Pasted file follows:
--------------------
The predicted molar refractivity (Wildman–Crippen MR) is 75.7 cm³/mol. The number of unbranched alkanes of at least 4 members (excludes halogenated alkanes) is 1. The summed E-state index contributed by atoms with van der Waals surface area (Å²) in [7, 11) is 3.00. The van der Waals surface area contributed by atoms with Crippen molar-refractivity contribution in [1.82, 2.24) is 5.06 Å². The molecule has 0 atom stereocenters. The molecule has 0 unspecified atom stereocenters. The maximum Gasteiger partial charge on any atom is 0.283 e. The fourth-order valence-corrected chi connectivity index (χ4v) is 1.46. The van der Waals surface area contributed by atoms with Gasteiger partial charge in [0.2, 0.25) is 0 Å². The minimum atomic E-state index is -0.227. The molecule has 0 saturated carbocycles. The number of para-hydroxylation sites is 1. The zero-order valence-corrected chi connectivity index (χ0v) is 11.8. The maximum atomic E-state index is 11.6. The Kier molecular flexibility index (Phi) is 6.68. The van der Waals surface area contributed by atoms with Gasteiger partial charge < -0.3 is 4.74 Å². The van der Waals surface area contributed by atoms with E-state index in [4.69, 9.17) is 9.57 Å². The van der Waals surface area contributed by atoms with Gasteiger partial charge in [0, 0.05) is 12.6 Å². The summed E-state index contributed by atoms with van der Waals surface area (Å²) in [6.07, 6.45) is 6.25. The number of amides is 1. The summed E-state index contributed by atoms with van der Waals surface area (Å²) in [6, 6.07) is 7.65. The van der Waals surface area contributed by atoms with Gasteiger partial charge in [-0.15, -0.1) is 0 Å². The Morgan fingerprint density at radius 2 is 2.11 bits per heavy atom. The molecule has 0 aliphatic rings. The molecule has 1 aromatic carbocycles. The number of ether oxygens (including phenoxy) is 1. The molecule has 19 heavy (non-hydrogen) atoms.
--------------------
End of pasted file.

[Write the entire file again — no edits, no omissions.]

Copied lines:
The predicted molar refractivity (Wildman–Crippen MR) is 75.7 cm³/mol. The number of unbranched alkanes of at least 4 members (excludes halogenated alkanes) is 1. The summed E-state index contributed by atoms with van der Waals surface area (Å²) in [7, 11) is 3.00. The van der Waals surface area contributed by atoms with Crippen molar-refractivity contribution in [1.82, 2.24) is 5.06 Å². The molecule has 0 atom stereocenters. The molecule has 0 unspecified atom stereocenters. The maximum Gasteiger partial charge on any atom is 0.283 e. The fourth-order valence-corrected chi connectivity index (χ4v) is 1.46. The van der Waals surface area contributed by atoms with Gasteiger partial charge in [0.2, 0.25) is 0 Å². The minimum atomic E-state index is -0.227. The molecule has 0 saturated carbocycles. The number of para-hydroxylation sites is 1. The zero-order valence-corrected chi connectivity index (χ0v) is 11.8. The maximum atomic E-state index is 11.6. The Kier molecular flexibility index (Phi) is 6.68. The van der Waals surface area contributed by atoms with Gasteiger partial charge < -0.3 is 4.74 Å². The van der Waals surface area contributed by atoms with E-state index in [4.69, 9.17) is 9.57 Å². The van der Waals surface area contributed by atoms with Gasteiger partial charge in [0, 0.05) is 12.6 Å². The summed E-state index contributed by atoms with van der Waals surface area (Å²) in [6.07, 6.45) is 6.25. The number of amides is 1. The summed E-state index contributed by atoms with van der Waals surface area (Å²) in [6, 6.07) is 7.65. The van der Waals surface area contributed by atoms with Gasteiger partial charge in [-0.15, -0.1) is 0 Å². The Morgan fingerprint density at radius 2 is 2.11 bits per heavy atom. The molecule has 0 aliphatic rings. The molecule has 1 aromatic carbocycles. The number of ether oxygens (including phenoxy) is 1. The molecule has 19 heavy (non-hydrogen) atoms.